This book is a critical philosophical journey, starting in the world of science, but ultimately in pursuit of the Great Unknown that has become more and more known in the lives of so many people. It is not about an anthropomorphic God or religious projection, but a Creator who can be better known through the discoveries of science. It is not limited to scientific evidence, but thoroughly grounded in an easily readable and well-presented account of the latest scientific discoveries and theories developed by astronomers, physicists, and geneticists. It is about the Great Unknown beyond and behind all that we can see through our telescopes and microscopes.
The book is not a religious apologetic, speaking to those inside the fold of any church, but to those living in its Diaspora, who are conversant with the latest science and critical philosophy. It is a book for rational people who know something about the barren interstellar space of our universe, surrounded by black holes, quasars, and pulsars, and may feel quite lost in its vastness and extreme coldness. It is for all those doubters, skeptics, and even nihilists in our midst, who have an open mind and do not hold scientific dogma with religious fervor. The reader will learn that it is not so much science, but misguided and narrow philosophy that tells us that there is nothing beyond or behind the Big Bang providing purpose and destiny to the universe to which we belong.
“Curious readers can find in this book a welcome help to integrate scientific knowledge into their world view in conformity with their philosophical concepts and religious beliefs. They will end up strengthening their curiosity regarding life in a marvelous universe.”
— Professor Werner Arber
Nobel Laureate in Medicine 1978
Department of Microbiology, University of Basel, Switzerland
President of the Pontifical Academy of Sciences
"Gerard M. Verschuuren, human geneticist and philosopher of science, is a person of faith, who seeks to bring together, without commingling them, scientific knowledge and religious beliefs.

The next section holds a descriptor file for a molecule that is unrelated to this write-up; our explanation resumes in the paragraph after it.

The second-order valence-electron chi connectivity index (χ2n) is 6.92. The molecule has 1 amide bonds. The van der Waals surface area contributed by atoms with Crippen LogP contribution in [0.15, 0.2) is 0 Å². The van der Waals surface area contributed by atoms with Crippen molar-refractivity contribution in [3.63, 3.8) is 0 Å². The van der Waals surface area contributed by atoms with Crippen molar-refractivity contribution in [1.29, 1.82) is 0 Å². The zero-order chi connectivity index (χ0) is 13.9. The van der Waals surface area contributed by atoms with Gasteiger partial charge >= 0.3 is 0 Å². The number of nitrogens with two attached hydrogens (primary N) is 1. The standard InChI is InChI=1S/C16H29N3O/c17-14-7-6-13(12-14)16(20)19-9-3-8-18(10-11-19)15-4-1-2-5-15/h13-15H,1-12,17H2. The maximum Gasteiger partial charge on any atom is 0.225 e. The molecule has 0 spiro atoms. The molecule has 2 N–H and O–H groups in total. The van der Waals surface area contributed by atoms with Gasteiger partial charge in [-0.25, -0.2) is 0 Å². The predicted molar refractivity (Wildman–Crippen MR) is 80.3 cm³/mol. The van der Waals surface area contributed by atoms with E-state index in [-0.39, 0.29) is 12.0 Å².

The Destiny of the Universe: In Pursuit of the Great Unknown is a profound, yet eminently readable, exploration of where God and spiritual values fit in a world of galaxies, biological evolution, and brain processes. I am sure other readers will enjoy reading it and will learn much from it, as I did."
— Francisco J. Ayala
University Professor and Donald Bren Professor of Biological Sciences at the University of California, Irvine.
Recipient of the Templeton Prize in 2010
"While microscopes and telescopes have enormously increased our understanding of the world, they can also lead to a kind of tunnel vision. In this very readable and reasonable book, Verschuuren tries to show those who are so afflicted that reality encompasses more than can be measured, most notably the minds that conceived those microscopes and telescopes and the Mind that conceived the world they study."
— Stephen M. Barr
Professor in the Department of Physics and Astronomy
Director of the Bartol Research Institute
Researcher in theoretical particle physics
University of Delaware
“The search for life’s meaning today is ever more human; it stimulates, provokes, and questions us in ways that drive us beyond science in the search for satisfaction, while at the same time scientific data furnish the stimuli.
In this book Gerard Verschuuren provides an excellent example of his journey through the world of science in search of ultimate meaning. With his autobiographical style he invites us to join him in the journey.”
— George V. Coyne, SJ
Professor of astronomy at Le Moyne College, Syracuse, NY
former Director of the Vatican Observatory in Rome and Tucson, AZ
“Gerard Verschuuren’s philosophical pilgrimage here leads to a lucid interface between science and religion. His distinction between the ‘Big Bang’ and creation, between purpose and function, and his critique of why there is something rather than nothing are illuminating and thought-provoking. This is a volume full of insights, apt quotations, and clear-headed reasoning.”
— Owen Gingerich
Professor Emeritus of Astronomy
and of the History of Science at Harvard University
Senior astronomer emeritus
at the Smithsonian Astrophysical Observatory